The State Housing Plan contemplates the creation of 20,000 rental flats at affordable prices. It seems like a small number. How many would have to be built?
It is a ridiculous figure. Public housing, no matter how much construction is announced, is still a ridiculous amount compared to what is really needed to stabilize the market. I have done some calculations and I have some housing needs that can be public or private, but managed by the public sector, of about seven million rental homes, 40% of the total market. What the public market would do is to be a counterweight in the rental price to the private market. That is not going to happen with the figures that are being talked about.
Is it a solution for administrations to buy housing to put it up for rent?
In Barcelona it is being done. Of the experiences that I have seen in Spain in housing, the best is Barcelona. It has a fantastic team of people who have understood what the rental market is, from a statistical point of view, from the point of view of public-private management, from the point of view of the purchase of buildings, from the point of view of construction. public housing. It is a very dynamic city hall. I don’t know if it’s because Ada Colau is here, who comes from PAH, but she has a fantastic team.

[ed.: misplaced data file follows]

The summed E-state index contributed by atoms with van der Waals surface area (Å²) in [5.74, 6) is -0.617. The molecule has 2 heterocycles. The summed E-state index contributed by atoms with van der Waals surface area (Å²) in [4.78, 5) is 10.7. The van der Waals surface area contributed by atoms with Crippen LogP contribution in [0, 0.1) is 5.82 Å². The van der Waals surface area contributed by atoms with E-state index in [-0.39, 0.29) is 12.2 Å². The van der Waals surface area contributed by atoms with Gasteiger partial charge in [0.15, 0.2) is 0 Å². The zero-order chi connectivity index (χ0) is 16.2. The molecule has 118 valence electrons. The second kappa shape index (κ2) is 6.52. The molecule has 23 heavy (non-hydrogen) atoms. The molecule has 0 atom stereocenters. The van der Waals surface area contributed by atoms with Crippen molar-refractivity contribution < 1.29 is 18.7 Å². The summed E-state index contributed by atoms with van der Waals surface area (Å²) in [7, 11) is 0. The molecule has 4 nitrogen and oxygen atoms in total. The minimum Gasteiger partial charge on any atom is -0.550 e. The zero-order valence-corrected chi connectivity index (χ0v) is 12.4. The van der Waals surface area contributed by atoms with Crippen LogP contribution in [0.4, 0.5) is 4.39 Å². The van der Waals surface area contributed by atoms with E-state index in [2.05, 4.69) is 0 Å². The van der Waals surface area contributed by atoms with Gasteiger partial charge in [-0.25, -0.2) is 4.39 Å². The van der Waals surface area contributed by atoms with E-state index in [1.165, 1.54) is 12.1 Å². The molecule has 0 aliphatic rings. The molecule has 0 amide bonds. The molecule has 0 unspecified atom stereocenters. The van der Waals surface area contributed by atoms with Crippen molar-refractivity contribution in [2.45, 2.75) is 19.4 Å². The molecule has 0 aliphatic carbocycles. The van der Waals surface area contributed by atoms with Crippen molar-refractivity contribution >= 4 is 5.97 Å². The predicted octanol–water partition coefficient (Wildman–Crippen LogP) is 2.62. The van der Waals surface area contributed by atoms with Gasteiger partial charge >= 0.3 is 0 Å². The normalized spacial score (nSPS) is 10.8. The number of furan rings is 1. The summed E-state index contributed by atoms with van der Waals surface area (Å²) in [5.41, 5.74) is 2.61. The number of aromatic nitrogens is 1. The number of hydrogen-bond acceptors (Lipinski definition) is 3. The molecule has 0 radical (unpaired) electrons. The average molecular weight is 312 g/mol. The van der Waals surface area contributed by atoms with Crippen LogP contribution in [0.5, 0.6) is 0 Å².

And which is the worst?
Madrid, by far. It is the worst management and the worst scenario for those who need access to housing. It has been the epicenter of the fraudulent sale of public housing, where access to rent is more difficult, where there is less public aid and where there are really more obstacles and, above all, contempt for the most disadvantaged segments of the population.
Housing powers are held by the autonomous communities, which are the ones that will have to implement the law. So is it possible to make a state policy?
It is complicated because the sensitivities at the regional level are very different and it shows. In Andalusia it is where more VPO has been built and more has been sold, because that generates political patronage. On the other hand, in the Basque Country, where rents are higher, it has opted for an accessible housing stock. Having urban planning and housing policy in regional hands has that toll. I believe that in Spain the problem with housing, as in other sectors, is that there are no public managers. In Spain there has been no housing policy, there has been a real estate policy. Is not the same. Here what has been tried is to favor the real estate sector.